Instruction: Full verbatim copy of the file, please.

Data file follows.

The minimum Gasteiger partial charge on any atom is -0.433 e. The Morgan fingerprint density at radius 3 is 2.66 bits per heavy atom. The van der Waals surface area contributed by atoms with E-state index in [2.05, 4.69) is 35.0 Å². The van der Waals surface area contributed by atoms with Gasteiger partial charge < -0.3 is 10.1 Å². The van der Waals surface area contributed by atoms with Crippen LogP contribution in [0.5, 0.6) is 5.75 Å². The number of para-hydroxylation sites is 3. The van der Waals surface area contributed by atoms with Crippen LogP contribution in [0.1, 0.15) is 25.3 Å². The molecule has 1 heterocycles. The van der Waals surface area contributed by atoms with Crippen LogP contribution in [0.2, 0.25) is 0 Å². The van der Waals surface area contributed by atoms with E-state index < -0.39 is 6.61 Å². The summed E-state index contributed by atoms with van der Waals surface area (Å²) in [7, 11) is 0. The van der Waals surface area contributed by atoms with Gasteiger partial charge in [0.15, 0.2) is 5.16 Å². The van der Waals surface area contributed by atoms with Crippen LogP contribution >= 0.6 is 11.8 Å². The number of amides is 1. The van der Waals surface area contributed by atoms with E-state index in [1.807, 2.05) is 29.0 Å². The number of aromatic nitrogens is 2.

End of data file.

The minimum Gasteiger partial charge on any atom is -0.433 e. The Morgan fingerprint density at radius 3 is 2.66 bits per heavy atom. The van der Waals surface area contributed by atoms with E-state index in [2.05, 4.69) is 35.0 Å². The van der Waals surface area contributed by atoms with Gasteiger partial charge < -0.3 is 10.1 Å². The van der Waals surface area contributed by atoms with Crippen LogP contribution in [0.5, 0.6) is 5.75 Å². The number of para-hydroxylation sites is 3. The van der Waals surface area contributed by atoms with Crippen LogP contribution in [0.1, 0.15) is 25.3 Å². The molecule has 1 heterocycles. The van der Waals surface area contributed by atoms with Crippen LogP contribution in [0.2, 0.25) is 0 Å². The van der Waals surface area contributed by atoms with E-state index < -0.39 is 6.61 Å². The summed E-state index contributed by atoms with van der Waals surface area (Å²) in [7, 11) is 0. The van der Waals surface area contributed by atoms with Gasteiger partial charge in [0.15, 0.2) is 5.16 Å². The van der Waals surface area contributed by atoms with Crippen LogP contribution >= 0.6 is 11.8 Å². The number of amides is 1. The van der Waals surface area contributed by atoms with E-state index in [1.807, 2.05) is 29.0 Å². The number of aromatic nitrogens is 2.